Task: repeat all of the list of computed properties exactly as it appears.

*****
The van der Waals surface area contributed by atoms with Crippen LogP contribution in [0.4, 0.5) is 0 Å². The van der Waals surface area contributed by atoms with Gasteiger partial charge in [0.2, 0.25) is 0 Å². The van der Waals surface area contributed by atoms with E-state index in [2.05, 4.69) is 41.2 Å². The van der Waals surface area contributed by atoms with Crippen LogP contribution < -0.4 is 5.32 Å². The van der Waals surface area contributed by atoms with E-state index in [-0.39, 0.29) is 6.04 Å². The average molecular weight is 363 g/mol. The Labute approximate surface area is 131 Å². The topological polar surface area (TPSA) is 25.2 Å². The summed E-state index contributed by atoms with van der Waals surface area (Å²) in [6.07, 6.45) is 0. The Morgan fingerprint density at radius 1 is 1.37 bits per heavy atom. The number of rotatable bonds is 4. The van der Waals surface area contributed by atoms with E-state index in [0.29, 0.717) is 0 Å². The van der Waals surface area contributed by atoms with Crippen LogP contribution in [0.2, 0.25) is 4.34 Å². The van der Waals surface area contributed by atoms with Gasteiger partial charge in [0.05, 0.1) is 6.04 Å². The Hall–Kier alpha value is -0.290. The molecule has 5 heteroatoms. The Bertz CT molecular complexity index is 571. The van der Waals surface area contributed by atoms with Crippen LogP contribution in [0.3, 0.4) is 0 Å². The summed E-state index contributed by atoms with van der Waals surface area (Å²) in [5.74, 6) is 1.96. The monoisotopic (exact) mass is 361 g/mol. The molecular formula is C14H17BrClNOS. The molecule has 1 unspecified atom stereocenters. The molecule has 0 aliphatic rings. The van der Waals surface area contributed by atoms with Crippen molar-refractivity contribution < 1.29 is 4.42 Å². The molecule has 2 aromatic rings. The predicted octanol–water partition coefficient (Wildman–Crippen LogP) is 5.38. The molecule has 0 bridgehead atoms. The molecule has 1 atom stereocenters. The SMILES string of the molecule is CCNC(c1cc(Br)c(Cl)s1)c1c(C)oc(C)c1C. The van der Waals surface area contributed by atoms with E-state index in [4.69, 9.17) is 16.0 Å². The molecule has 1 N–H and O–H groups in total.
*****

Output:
The van der Waals surface area contributed by atoms with Crippen LogP contribution in [0.4, 0.5) is 0 Å². The van der Waals surface area contributed by atoms with Gasteiger partial charge in [0.2, 0.25) is 0 Å². The van der Waals surface area contributed by atoms with E-state index in [2.05, 4.69) is 41.2 Å². The van der Waals surface area contributed by atoms with Crippen LogP contribution < -0.4 is 5.32 Å². The van der Waals surface area contributed by atoms with E-state index in [-0.39, 0.29) is 6.04 Å². The average molecular weight is 363 g/mol. The Labute approximate surface area is 131 Å². The topological polar surface area (TPSA) is 25.2 Å². The summed E-state index contributed by atoms with van der Waals surface area (Å²) in [6.07, 6.45) is 0. The Morgan fingerprint density at radius 1 is 1.37 bits per heavy atom. The number of rotatable bonds is 4. The van der Waals surface area contributed by atoms with E-state index in [0.29, 0.717) is 0 Å². The van der Waals surface area contributed by atoms with Crippen LogP contribution in [0.2, 0.25) is 4.34 Å². The van der Waals surface area contributed by atoms with Gasteiger partial charge in [0.05, 0.1) is 6.04 Å². The Hall–Kier alpha value is -0.290. The molecule has 5 heteroatoms. The Bertz CT molecular complexity index is 571. The van der Waals surface area contributed by atoms with Crippen LogP contribution in [0.3, 0.4) is 0 Å². The summed E-state index contributed by atoms with van der Waals surface area (Å²) in [5.74, 6) is 1.96. The monoisotopic (exact) mass is 361 g/mol. The molecular formula is C14H17BrClNOS. The molecule has 1 unspecified atom stereocenters. The molecule has 0 aliphatic rings. The van der Waals surface area contributed by atoms with Crippen molar-refractivity contribution < 1.29 is 4.42 Å². The molecule has 2 aromatic rings. The predicted octanol–water partition coefficient (Wildman–Crippen LogP) is 5.38. The molecule has 0 bridgehead atoms. The molecule has 1 atom stereocenters. The SMILES string of the molecule is CCNC(c1cc(Br)c(Cl)s1)c1c(C)oc(C)c1C. The van der Waals surface area contributed by atoms with E-state index in [4.69, 9.17) is 16.0 Å². The molecule has 1 N–H and O–H groups in total.